The amount of child support paid by a parent in Texas gets calculated by multiplying the net income of the parent by a stator percentage. According to Texas law, courts are able to order support to get paid when the parents are living separately, regardless if they share child custody. Given the fact that the way things are calculated is based on the parent’s net income, the amount that gets paid will not be too high for the parent to afford. It is important to contact a Texas family law attorney to help explain child support so that you do not get taken advantage of.
Step 1 – Determine what income is to be included:
The Maximum Amount
To put it in layman’s terms, technically there is no cap in the family code set up within the Texas law that dictates a maximum amount possible when it comes to child support. This means that there is no absolute maximum amount that can be awarded. It has also been reinforced in 2017 in a case that was taken up before the Court of Appeals for the Fifth District of Texas, which reaffirmed that the law enables courts to take into consideration relevant factors when the amount of support is being determined. In addition, trial courts are able to set the amount above the amount of what is presumed to be in the child’s best interest as explained by the family code.
How Is Child Support Calculated In Texas?
First, the net income of the paying parent needs to be calculated. This includes their gross income, as well as prizes and gifts. Once gross income is calculated, social security taxes, federal income tax, union dues, and health insurance premiums are all subtracted from the resulting amount. The figure resulted from this is considered the parent’s net income. (Ideally, it should be calculated for the whole year and then simply divided by 12).
In order to determine the amount of support necessary, the net monthly income is multiplied by the percentage for the number of children the money is paid for (20% for one child, and then 5% for each additional child). This only applies if the parent’s monthly income is under $7,500. If the amount is greater, then the court could order additional support.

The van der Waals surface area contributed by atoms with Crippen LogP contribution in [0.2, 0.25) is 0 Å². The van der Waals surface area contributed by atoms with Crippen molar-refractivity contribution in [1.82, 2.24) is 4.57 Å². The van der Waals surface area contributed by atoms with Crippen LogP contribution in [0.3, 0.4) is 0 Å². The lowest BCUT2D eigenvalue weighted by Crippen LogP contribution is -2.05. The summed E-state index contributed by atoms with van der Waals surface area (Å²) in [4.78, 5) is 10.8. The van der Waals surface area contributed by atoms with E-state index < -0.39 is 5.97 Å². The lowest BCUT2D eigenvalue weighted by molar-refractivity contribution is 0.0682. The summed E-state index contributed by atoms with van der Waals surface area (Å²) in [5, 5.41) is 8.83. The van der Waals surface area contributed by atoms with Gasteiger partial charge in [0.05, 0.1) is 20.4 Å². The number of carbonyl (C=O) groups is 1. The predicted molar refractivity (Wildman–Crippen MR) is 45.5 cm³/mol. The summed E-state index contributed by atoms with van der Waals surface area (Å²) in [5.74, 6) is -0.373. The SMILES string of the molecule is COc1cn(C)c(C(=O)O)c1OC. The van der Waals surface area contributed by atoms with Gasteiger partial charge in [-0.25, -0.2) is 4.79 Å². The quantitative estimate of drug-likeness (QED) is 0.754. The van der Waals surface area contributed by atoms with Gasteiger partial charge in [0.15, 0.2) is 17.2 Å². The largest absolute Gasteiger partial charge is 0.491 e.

For How Long Is Support Necessary?
Support needs to be paid until the child is 18 years old, and in case they are in high school and are attending regularly then a court can order that support be paid until they graduate. Depending on the condition set up in the divorce settlement, the paying parent might have to continue paying support when the child goes to college or to share the college expenses. In addition, if the child suffers from a physical or mental disability, the court is able to order for support to get paid for an indefinite period. Getting married, becoming emancipated, or enlisting in the military are all grounds for support to end.
Changing the Amount of Support
There are various circumstances that can be grounds for support to be modified. If the parent is unable to pay support as a result of financial problems, the court can be asked to make the amount smaller. However, if the financial situation has improved, the parent who receives support can ask the court for the amount to be increased. If the receiving parent’s income situation changes that could also constitute as grounds for the amount to be increased.
The person who asks for a modification will have to show to the court that the circumstances have changed substantially IF the request is being made within less than three years since the order took place. If the request is being made after three years, then the person making the request has to show that the amount under the current guidelines differ by $100 or 20% from the amount that was originally ordered.
If you would like to learn more about child support in the state of Texas, please call any of our convenient locations to speak with a family law attorney to get a free consultation.
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